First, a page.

On April 03, 2013 I asked if iron is the new platinum. Researchers at the University of Calgary and the Pacific Northwest National Laboratory seem to think so. Both are using iron in place of platinum for chemical reactions involving hydrogen.
Researchers at the University of Calgary are even using an iron and cobalt combination to split water into hydrogen and oxygen. Now, researchers out of India are doing something similar with iron and cobalt.
According to the Times of India, “Dey and his team at the IACS department of inorganic chemistry have shown in two different studies that hydrogen can be generated from water in a considerable amount, using two different metals, cobalt and iron, to speed up the reaction …
“…For the first study published in the American Chemical Society’s Inorganic Chemistry journal this year, the Kolkata team, in collaboration with a research group in Israel led by Zeev Gross, came up with a new cobalt-based catalyst to boost the reaction.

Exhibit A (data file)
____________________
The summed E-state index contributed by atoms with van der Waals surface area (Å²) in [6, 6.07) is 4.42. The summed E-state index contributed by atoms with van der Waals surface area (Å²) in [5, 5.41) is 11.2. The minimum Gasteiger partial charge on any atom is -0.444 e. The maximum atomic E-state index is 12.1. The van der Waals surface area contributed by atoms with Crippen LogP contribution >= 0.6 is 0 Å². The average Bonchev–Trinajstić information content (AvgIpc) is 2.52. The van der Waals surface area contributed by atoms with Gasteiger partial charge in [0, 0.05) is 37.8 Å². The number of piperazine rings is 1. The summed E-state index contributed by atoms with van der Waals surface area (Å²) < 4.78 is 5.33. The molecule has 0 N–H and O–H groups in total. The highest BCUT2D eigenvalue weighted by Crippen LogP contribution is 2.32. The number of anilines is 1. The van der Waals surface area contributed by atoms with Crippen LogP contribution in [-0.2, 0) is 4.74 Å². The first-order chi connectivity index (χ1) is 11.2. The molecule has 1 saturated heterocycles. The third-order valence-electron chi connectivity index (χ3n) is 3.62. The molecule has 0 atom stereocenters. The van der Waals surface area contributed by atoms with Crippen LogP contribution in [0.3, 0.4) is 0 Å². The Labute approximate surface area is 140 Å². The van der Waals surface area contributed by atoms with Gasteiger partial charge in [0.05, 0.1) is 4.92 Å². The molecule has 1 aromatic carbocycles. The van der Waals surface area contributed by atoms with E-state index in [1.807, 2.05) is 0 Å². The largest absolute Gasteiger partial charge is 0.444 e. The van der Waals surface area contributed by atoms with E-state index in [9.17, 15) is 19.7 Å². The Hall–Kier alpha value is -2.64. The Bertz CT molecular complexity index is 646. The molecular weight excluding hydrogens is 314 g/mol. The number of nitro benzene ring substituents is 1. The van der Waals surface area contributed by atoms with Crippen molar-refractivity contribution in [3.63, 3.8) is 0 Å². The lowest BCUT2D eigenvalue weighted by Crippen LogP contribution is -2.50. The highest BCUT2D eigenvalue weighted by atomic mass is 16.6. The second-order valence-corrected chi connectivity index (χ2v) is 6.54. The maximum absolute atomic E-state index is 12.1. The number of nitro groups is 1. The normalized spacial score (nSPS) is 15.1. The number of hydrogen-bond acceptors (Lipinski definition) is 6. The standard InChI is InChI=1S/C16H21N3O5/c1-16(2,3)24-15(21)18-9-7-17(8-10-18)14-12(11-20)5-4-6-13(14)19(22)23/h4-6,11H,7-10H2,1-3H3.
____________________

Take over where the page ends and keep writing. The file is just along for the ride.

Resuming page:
“This cobalt catalyst proved to be highly efficient, and by immobilising it on a cheap graphite platform, one could use it to yield hydrogen in a water-based environment.”
As I’ve stated many times before, cheap and abundant renewable hydrogen is the goal. With so many researchers working on the solution, it’s only a matter time until they iron things out.